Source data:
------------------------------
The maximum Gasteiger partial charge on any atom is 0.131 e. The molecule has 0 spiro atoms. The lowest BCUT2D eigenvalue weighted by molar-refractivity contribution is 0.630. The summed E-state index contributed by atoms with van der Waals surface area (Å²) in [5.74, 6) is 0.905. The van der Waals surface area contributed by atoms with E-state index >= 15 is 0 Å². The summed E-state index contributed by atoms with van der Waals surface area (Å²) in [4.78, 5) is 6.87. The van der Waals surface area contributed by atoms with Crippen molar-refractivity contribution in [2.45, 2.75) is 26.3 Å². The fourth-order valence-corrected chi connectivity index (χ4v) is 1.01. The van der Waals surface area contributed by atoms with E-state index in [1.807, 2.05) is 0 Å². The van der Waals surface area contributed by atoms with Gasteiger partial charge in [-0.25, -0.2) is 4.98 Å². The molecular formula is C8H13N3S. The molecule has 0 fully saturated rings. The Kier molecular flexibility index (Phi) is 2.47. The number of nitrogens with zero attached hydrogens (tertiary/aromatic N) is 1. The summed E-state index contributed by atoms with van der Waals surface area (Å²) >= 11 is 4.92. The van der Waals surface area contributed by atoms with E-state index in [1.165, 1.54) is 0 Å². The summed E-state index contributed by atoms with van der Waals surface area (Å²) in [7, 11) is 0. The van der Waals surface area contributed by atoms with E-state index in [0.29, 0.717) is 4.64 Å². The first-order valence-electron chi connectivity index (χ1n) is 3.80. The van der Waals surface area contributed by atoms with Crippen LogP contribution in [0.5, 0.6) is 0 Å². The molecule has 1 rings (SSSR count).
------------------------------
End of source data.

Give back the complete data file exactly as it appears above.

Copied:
The maximum Gasteiger partial charge on any atom is 0.131 e. The molecule has 0 spiro atoms. The lowest BCUT2D eigenvalue weighted by molar-refractivity contribution is 0.630. The summed E-state index contributed by atoms with van der Waals surface area (Å²) in [5.74, 6) is 0.905. The van der Waals surface area contributed by atoms with E-state index >= 15 is 0 Å². The summed E-state index contributed by atoms with van der Waals surface area (Å²) in [4.78, 5) is 6.87. The van der Waals surface area contributed by atoms with Crippen molar-refractivity contribution in [2.45, 2.75) is 26.3 Å². The fourth-order valence-corrected chi connectivity index (χ4v) is 1.01. The van der Waals surface area contributed by atoms with E-state index in [1.807, 2.05) is 0 Å². The van der Waals surface area contributed by atoms with Gasteiger partial charge in [-0.25, -0.2) is 4.98 Å². The molecular formula is C8H13N3S. The molecule has 0 fully saturated rings. The Kier molecular flexibility index (Phi) is 2.47. The number of nitrogens with zero attached hydrogens (tertiary/aromatic N) is 1. The summed E-state index contributed by atoms with van der Waals surface area (Å²) >= 11 is 4.92. The van der Waals surface area contributed by atoms with E-state index in [1.165, 1.54) is 0 Å². The summed E-state index contributed by atoms with van der Waals surface area (Å²) in [7, 11) is 0. The van der Waals surface area contributed by atoms with E-state index in [0.29, 0.717) is 4.64 Å². The first-order valence-electron chi connectivity index (χ1n) is 3.80. The van der Waals surface area contributed by atoms with Crippen LogP contribution in [0.5, 0.6) is 0 Å². The molecule has 1 rings (SSSR count).